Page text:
In the process of emptying my pocket for metal detector sensor-triggering objects, I pulled out the proximity card and key to Kevin's condo, which I had been entrusted with during my stay. Oops.
The Seattle-to-Atlanta flight of my trip back was oversold, and I volunteered to be on the "bump list" with a promised reward of a $600-voucher in exchange for leaving three hours later. To that end, I people-watched while all the zones were called for boarding. A guy sitting next to me, anxious for his zone to be called, at first looked a little dopey to me, but then he said with droopy eyes, "Oh man. I can't wait to get on this plane. I've only had two hours sleep, two beers, and a Xanax." I thought of a bastardization of that old Army Reserve commercial tag line, "You do more bodily abuse by 7AM than most people do all day."
As it turned out, they were only oversold by 5 seats, and enough people didn't show up that no bumping was unnecessary. Unfortunately, that put me on the plane as one of the last passengers of a 757, so I sat in 45B while my suitcase ended up 15 rows ahead of me and on the other side plane.
I slept for 2.5 of the 3.5 hours it took to Atlanta, and we arrived almost 30 minutes early. During the one hour I didn't sleep on the plane, I listened to a fascinating episode of This American Life - Got You Pegged. I just loved, loved, loved the prologue to this episode, so I listened on and enjoyed the rest of it, too.
Amy Roberts thought it was obvious that she was an adult, not a kid, and she assumed the friendly man working at the children's museum knew it too. Unfortunately, the man had Amy pegged all wrong. And by the time she figured it out, it was too late for either of them to save face. Host Ira Glass talks to Amy about the embarrassing ordeal that taught her never to assume she knows what someone else is thinking. (8 1/2 minutes)
I particularly enjoyed Act Four:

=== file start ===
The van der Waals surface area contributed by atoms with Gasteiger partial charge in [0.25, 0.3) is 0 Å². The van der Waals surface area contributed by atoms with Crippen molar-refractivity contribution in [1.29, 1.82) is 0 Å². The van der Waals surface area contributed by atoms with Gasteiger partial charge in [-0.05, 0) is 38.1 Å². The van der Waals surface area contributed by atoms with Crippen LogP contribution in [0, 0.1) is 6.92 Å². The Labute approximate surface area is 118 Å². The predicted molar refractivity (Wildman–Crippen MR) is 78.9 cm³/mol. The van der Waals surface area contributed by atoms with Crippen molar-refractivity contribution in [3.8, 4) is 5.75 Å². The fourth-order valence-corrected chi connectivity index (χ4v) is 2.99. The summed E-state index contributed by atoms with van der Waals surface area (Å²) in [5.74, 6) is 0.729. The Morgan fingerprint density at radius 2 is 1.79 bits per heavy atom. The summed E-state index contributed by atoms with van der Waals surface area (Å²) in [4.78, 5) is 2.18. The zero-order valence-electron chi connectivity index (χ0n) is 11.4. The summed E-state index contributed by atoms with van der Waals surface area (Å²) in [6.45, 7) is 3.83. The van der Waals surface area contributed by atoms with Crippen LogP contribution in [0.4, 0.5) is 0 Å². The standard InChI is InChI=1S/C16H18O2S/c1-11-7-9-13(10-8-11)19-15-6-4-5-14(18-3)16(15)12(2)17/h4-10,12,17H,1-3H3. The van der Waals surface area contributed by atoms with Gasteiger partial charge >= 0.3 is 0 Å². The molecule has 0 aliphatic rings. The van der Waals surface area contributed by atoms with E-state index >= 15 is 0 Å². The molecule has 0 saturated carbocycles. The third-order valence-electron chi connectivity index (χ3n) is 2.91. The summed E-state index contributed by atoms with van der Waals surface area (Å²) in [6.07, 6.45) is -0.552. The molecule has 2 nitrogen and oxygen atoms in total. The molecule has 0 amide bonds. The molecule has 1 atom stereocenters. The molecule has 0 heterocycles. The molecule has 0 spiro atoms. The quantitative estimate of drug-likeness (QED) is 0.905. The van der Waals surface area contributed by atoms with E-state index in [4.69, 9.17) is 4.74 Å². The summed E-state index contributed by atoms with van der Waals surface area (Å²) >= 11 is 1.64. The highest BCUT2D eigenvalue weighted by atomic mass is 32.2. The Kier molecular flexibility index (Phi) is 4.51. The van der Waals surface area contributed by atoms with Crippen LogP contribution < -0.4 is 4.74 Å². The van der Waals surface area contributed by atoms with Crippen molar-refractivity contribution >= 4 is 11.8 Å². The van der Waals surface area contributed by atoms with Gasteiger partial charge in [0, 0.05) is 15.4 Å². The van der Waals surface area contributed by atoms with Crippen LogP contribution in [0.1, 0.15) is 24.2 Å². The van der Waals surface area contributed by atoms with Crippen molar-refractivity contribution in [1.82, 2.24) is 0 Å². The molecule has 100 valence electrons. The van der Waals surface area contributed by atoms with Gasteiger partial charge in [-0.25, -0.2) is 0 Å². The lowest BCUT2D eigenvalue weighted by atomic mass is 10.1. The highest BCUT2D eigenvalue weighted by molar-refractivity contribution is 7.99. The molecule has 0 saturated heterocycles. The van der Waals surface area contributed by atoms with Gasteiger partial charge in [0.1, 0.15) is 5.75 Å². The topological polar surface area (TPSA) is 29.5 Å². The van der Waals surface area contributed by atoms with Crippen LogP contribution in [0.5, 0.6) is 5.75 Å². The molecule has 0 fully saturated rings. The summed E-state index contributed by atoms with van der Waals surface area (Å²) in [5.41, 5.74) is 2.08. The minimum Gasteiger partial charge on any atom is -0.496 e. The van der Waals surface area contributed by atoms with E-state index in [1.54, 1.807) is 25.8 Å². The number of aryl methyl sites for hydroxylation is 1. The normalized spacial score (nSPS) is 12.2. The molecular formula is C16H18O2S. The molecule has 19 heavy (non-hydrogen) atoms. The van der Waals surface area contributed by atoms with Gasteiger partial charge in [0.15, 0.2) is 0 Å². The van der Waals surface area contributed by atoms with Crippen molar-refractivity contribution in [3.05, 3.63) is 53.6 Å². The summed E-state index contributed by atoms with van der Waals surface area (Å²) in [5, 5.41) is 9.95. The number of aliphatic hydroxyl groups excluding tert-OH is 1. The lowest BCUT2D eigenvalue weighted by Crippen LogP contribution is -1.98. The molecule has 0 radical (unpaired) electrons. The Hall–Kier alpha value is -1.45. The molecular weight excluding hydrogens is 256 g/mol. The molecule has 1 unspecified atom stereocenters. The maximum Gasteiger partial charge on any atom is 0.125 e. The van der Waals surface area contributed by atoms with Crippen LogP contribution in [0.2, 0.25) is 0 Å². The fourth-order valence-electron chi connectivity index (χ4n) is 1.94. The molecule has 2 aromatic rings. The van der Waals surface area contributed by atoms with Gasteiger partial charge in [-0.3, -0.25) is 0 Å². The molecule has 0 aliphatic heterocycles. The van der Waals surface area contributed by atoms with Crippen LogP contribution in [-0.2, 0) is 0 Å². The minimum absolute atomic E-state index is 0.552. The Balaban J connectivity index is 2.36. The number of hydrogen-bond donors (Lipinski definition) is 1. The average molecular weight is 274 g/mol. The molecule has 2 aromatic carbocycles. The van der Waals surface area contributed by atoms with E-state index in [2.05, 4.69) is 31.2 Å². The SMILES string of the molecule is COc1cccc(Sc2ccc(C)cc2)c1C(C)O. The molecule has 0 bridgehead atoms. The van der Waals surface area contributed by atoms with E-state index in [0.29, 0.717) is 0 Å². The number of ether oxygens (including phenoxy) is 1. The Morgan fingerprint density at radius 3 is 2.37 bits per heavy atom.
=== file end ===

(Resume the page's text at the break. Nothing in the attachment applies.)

On the Atlanta-to-Raleigh flight, the lead flight attendant said, "May I have your attention please. For the prize of a free cocktail, I'm going to walk down the aisle listening for the first person who correctly identifies the year in which I was born. Just shout out your answers as I walk by." He got about halfway down the plane before someone correctly guessed 1952. He didn't look nearly that old.
Due to complaints of unfairness from those of us in the back of the plane, he announced a second question, and starting from the back he listened for anyone correctly shouting the state in which he was born. I said, "Rhode Island" as he passed by me. He made it all the way back to the front of the plane with not a single person guessing correctly.
Then he told us it was Alaska. About a minute later, he got back on the PA system and said, "One of the intellectually astute first class passengers has pointed out to me that Alaska was not a state in 1952." We all got a good laugh out of that.
Joe picked me up and we stopped at the Longhorn Steakhouse in Brier Creek shopping center for dinner, where he had a $25 gift card, and I picked up the final tab of three dollars and some change plus a $5 tip. Sweet.
I fell asleep about an hour before dancing, and when I woke up I had to force myself to go. It was an okay night, but I really wasn't into it like I usually am. Joe made a guest appearance, so I spent some time talking with him between dances.
For tonight's lesson, Carl reviewed Good Time again, and since I have a bad time when I dance to Good Time, I passed on tonight's lesson.
I was happy to get home and hop into my own bed. Homo sweet home.